To be honest with you, id pick a holstein over a Jersey or a hereford for a pet. I say this because, from my observations, holsteins can be mellow, and they will follow you around. The place where im buying 4 of my holsteins had one that was following me around while she told us of some of them. Ive never seen Jerseys, or Herefords do this. Besides, holsteins put color on your lot.

    As far as feed? We are feeding our herefords as much feed as you feed a milk cow. I estimated 60-65lbs a day average per animal. This is grass silage and baled hay.

    But saying you get a holstein, work with that animal, but don't over do it. Make it tame, let it, let you, lift up its back hooves if possible. IF it allows you to do that, it trusts you. But don't baby it, it will not know its boundries and if its a big ol 1500lb animal, it will knock you down one day thinking "lets be friends" and step on you by accident. HOWEVER! Cows do tend to watch where they step. Our one cow (Cleopatra, the cow that lets you sit on her) wont step on you. I tackled down one of her calves, in a pen. She was very carefull of where she stepped. But dont take this as if every animal does so. Just work with it, make it tame, earn its trust, but dont over do it :).



    Jeff
     
  13. dosthouhavemilk

    dosthouhavemilk Well-Known Member Supporter

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    JeffNY, wish you could come visit the two farms I work on...lol
    I can't get away from some of our heifers out in the field. Nicolass (around 18 months now) will find me when I am out doing chores and will not leave me alone! She pushed, nibbles, rubs up against, and walks in my way..much like an annoying dog or cat would (we have plent yof overly friendly cats as well). She isn't only one....if you go out in our field you have animals of different ages coming up and seeing what you are doing.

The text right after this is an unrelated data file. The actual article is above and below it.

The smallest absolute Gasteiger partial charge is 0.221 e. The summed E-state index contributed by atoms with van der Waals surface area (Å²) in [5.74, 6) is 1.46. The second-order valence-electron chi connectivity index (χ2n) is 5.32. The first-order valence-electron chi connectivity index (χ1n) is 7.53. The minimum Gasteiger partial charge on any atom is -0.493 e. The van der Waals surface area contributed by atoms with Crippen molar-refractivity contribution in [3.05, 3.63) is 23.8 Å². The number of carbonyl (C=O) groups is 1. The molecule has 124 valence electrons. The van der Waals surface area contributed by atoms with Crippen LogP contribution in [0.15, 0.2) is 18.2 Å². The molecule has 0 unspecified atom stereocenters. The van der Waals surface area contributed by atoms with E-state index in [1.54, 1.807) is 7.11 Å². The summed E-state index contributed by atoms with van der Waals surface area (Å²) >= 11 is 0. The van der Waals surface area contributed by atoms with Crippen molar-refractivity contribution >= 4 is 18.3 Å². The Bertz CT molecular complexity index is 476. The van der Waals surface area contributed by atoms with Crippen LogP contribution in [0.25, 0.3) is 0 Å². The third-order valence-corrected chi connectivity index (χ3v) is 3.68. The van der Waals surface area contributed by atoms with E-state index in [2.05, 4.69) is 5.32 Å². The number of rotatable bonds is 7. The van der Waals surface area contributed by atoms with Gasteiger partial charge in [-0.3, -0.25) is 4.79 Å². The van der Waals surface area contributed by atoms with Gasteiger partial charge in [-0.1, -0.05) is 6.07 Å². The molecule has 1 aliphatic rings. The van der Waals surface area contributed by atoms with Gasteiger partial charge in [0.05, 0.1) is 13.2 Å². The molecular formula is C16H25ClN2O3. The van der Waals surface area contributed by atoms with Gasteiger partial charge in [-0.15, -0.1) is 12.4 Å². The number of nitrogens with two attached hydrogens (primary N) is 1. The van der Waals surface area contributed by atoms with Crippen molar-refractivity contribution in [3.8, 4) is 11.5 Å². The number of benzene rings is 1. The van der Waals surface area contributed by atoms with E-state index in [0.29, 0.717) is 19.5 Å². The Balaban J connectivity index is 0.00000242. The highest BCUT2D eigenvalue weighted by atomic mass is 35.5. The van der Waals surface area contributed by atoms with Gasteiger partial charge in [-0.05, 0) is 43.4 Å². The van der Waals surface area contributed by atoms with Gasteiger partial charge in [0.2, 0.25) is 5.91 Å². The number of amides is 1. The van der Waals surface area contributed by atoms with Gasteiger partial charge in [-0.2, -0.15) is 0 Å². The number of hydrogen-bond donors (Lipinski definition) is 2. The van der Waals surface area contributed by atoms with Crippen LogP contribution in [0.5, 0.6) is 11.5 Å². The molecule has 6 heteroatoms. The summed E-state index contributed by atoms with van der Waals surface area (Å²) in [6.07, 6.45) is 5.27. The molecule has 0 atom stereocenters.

Jerseys are touted as the smartest breed of at least dairy cattle and so they can get into a lot of trouble and can appear to be more ornery than most.
    Over at the school farm, where I have been working on the weekends for less than a year, if I go out on the lot and mosy around a good third will through to get up next to me and 906 was actually chewing and licking my coat when I was out with a downed milk fever case.

    Just wanted to point out that there are Jerseys who do the same. ;)
     
  14. JeffNY

    JeffNY Seeking Type

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    Hmm, maybe the Jerseys we have had don't do it because they are used to my coat smells and tastes, or have access to that taste. Because the 3-4 we had, never seemed interested, actually all of them didn't. But like I said, perhaps its a new smell or taste.


    But isn't it lovely when a over friendly cow wants to ram you either in the back or ass because it is being friendly? Some of ours like to itch their head, and damn that hurts when they start getting rough.